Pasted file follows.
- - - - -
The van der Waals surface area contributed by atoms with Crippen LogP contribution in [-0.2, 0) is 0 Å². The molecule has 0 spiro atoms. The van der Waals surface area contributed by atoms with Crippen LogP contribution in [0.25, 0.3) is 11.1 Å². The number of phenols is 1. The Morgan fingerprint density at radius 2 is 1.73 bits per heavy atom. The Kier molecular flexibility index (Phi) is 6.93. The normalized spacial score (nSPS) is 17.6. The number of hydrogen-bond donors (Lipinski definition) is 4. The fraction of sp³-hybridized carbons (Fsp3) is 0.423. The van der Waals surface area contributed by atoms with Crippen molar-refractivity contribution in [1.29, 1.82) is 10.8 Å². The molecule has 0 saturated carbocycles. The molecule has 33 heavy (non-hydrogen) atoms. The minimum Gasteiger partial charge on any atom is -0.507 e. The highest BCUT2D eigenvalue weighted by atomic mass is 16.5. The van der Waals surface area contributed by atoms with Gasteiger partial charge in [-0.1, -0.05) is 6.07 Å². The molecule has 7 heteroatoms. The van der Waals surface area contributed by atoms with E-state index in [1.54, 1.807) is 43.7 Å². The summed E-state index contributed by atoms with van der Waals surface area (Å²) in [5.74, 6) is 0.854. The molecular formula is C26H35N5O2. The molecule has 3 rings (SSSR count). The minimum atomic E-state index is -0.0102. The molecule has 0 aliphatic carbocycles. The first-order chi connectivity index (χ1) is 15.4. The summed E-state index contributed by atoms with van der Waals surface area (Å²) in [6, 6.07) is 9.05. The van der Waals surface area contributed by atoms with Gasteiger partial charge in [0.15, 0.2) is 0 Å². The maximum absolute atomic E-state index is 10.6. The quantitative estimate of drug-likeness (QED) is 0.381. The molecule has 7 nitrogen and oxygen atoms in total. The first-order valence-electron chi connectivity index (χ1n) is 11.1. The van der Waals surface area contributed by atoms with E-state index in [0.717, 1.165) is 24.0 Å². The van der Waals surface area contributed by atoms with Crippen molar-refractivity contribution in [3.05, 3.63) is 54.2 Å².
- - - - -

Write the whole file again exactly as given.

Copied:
The van der Waals surface area contributed by atoms with Crippen LogP contribution in [-0.2, 0) is 0 Å². The molecule has 0 spiro atoms. The van der Waals surface area contributed by atoms with Crippen LogP contribution in [0.25, 0.3) is 11.1 Å². The number of phenols is 1. The Morgan fingerprint density at radius 2 is 1.73 bits per heavy atom. The Kier molecular flexibility index (Phi) is 6.93. The normalized spacial score (nSPS) is 17.6. The number of hydrogen-bond donors (Lipinski definition) is 4. The fraction of sp³-hybridized carbons (Fsp3) is 0.423. The van der Waals surface area contributed by atoms with Crippen molar-refractivity contribution in [1.29, 1.82) is 10.8 Å². The molecule has 0 saturated carbocycles. The molecule has 33 heavy (non-hydrogen) atoms. The minimum Gasteiger partial charge on any atom is -0.507 e. The highest BCUT2D eigenvalue weighted by atomic mass is 16.5. The van der Waals surface area contributed by atoms with Gasteiger partial charge in [-0.1, -0.05) is 6.07 Å². The molecule has 7 heteroatoms. The van der Waals surface area contributed by atoms with E-state index in [1.54, 1.807) is 43.7 Å². The summed E-state index contributed by atoms with van der Waals surface area (Å²) in [5.74, 6) is 0.854. The molecular formula is C26H35N5O2. The molecule has 3 rings (SSSR count). The minimum atomic E-state index is -0.0102. The molecule has 0 aliphatic carbocycles. The first-order chi connectivity index (χ1) is 15.4. The summed E-state index contributed by atoms with van der Waals surface area (Å²) in [6, 6.07) is 9.05. The van der Waals surface area contributed by atoms with Gasteiger partial charge in [0.15, 0.2) is 0 Å². The maximum absolute atomic E-state index is 10.6. The quantitative estimate of drug-likeness (QED) is 0.381. The molecule has 7 nitrogen and oxygen atoms in total. The first-order valence-electron chi connectivity index (χ1n) is 11.1. The van der Waals surface area contributed by atoms with E-state index in [0.717, 1.165) is 24.0 Å². The van der Waals surface area contributed by atoms with Crippen molar-refractivity contribution in [3.05, 3.63) is 54.2 Å².